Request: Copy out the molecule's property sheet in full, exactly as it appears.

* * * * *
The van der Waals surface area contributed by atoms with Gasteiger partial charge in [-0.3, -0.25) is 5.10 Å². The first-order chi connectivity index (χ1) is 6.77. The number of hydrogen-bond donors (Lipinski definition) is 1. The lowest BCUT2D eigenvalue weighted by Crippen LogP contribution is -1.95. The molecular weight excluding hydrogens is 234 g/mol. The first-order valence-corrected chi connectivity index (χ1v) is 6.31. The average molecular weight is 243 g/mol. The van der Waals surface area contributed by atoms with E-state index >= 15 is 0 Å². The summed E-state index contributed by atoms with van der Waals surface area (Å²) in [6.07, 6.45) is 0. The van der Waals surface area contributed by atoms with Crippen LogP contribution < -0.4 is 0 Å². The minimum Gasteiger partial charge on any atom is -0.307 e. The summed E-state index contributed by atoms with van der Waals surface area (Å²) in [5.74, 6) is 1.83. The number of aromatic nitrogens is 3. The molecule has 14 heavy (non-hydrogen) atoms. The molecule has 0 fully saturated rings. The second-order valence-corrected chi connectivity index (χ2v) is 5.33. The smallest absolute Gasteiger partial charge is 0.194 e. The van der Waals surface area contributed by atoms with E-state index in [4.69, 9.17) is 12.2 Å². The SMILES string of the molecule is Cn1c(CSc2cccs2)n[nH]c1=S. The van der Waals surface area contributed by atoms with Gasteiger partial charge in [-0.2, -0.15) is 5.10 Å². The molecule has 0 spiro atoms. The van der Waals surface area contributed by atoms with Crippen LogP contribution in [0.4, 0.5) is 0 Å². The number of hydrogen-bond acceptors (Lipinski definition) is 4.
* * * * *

The van der Waals surface area contributed by atoms with Gasteiger partial charge in [-0.3, -0.25) is 5.10 Å². The first-order chi connectivity index (χ1) is 6.77. The number of hydrogen-bond donors (Lipinski definition) is 1. The lowest BCUT2D eigenvalue weighted by Crippen LogP contribution is -1.95. The molecular weight excluding hydrogens is 234 g/mol. The first-order valence-corrected chi connectivity index (χ1v) is 6.31. The average molecular weight is 243 g/mol. The van der Waals surface area contributed by atoms with E-state index >= 15 is 0 Å². The summed E-state index contributed by atoms with van der Waals surface area (Å²) in [6.07, 6.45) is 0. The van der Waals surface area contributed by atoms with Crippen LogP contribution < -0.4 is 0 Å². The minimum Gasteiger partial charge on any atom is -0.307 e. The summed E-state index contributed by atoms with van der Waals surface area (Å²) in [5.74, 6) is 1.83. The number of aromatic nitrogens is 3. The molecule has 14 heavy (non-hydrogen) atoms. The molecule has 0 fully saturated rings. The second-order valence-corrected chi connectivity index (χ2v) is 5.33. The smallest absolute Gasteiger partial charge is 0.194 e. The van der Waals surface area contributed by atoms with E-state index in [4.69, 9.17) is 12.2 Å². The SMILES string of the molecule is Cn1c(CSc2cccs2)n[nH]c1=S. The van der Waals surface area contributed by atoms with Gasteiger partial charge in [-0.2, -0.15) is 5.10 Å². The molecule has 0 spiro atoms. The van der Waals surface area contributed by atoms with Crippen LogP contribution in [0.4, 0.5) is 0 Å². The number of hydrogen-bond acceptors (Lipinski definition) is 4.